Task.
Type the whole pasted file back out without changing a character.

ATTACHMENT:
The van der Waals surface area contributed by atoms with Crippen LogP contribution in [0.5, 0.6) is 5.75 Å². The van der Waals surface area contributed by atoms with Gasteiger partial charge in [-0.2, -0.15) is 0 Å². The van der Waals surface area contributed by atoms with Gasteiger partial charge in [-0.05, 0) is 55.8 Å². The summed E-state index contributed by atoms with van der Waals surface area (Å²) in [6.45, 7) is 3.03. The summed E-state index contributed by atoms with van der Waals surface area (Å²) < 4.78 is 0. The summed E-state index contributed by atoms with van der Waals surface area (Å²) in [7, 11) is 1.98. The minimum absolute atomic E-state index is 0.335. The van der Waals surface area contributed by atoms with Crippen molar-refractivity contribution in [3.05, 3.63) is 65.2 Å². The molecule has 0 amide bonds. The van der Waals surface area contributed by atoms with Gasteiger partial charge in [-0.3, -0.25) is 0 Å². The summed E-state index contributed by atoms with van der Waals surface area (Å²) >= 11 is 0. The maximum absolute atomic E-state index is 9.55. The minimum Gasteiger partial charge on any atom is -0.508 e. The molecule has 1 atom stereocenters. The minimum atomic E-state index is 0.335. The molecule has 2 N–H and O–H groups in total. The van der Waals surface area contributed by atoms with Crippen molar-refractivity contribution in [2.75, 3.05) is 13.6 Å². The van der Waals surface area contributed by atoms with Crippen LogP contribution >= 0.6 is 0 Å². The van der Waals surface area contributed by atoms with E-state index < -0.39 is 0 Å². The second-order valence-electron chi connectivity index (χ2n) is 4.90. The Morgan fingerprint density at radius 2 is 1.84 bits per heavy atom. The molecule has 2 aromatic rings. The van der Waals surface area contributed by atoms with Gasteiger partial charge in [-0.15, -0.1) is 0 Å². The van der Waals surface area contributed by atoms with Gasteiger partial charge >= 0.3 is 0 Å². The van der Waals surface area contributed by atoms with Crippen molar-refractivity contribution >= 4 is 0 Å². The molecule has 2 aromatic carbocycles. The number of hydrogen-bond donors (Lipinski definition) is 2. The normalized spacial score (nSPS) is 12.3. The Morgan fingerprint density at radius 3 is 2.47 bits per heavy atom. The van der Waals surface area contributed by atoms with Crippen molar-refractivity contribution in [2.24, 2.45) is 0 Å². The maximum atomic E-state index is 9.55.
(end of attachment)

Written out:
The van der Waals surface area contributed by atoms with Crippen LogP contribution in [0.5, 0.6) is 5.75 Å². The van der Waals surface area contributed by atoms with Gasteiger partial charge in [-0.2, -0.15) is 0 Å². The van der Waals surface area contributed by atoms with Gasteiger partial charge in [-0.05, 0) is 55.8 Å². The summed E-state index contributed by atoms with van der Waals surface area (Å²) in [6.45, 7) is 3.03. The summed E-state index contributed by atoms with van der Waals surface area (Å²) < 4.78 is 0. The summed E-state index contributed by atoms with van der Waals surface area (Å²) in [7, 11) is 1.98. The minimum absolute atomic E-state index is 0.335. The van der Waals surface area contributed by atoms with Crippen molar-refractivity contribution in [3.05, 3.63) is 65.2 Å². The molecule has 0 amide bonds. The van der Waals surface area contributed by atoms with Gasteiger partial charge in [-0.3, -0.25) is 0 Å². The summed E-state index contributed by atoms with van der Waals surface area (Å²) >= 11 is 0. The maximum absolute atomic E-state index is 9.55. The minimum Gasteiger partial charge on any atom is -0.508 e. The molecule has 1 atom stereocenters. The minimum atomic E-state index is 0.335. The molecule has 2 N–H and O–H groups in total. The van der Waals surface area contributed by atoms with Crippen molar-refractivity contribution in [2.75, 3.05) is 13.6 Å². The van der Waals surface area contributed by atoms with Crippen LogP contribution >= 0.6 is 0 Å². The van der Waals surface area contributed by atoms with E-state index < -0.39 is 0 Å². The second-order valence-electron chi connectivity index (χ2n) is 4.90. The Morgan fingerprint density at radius 2 is 1.84 bits per heavy atom. The molecule has 2 aromatic rings. The van der Waals surface area contributed by atoms with Gasteiger partial charge in [-0.15, -0.1) is 0 Å². The van der Waals surface area contributed by atoms with Gasteiger partial charge >= 0.3 is 0 Å². The van der Waals surface area contributed by atoms with Crippen molar-refractivity contribution >= 4 is 0 Å². The molecule has 2 aromatic carbocycles. The number of hydrogen-bond donors (Lipinski definition) is 2. The normalized spacial score (nSPS) is 12.3. The Morgan fingerprint density at radius 3 is 2.47 bits per heavy atom. The van der Waals surface area contributed by atoms with Crippen molar-refractivity contribution in [2.24, 2.45) is 0 Å². The maximum atomic E-state index is 9.55.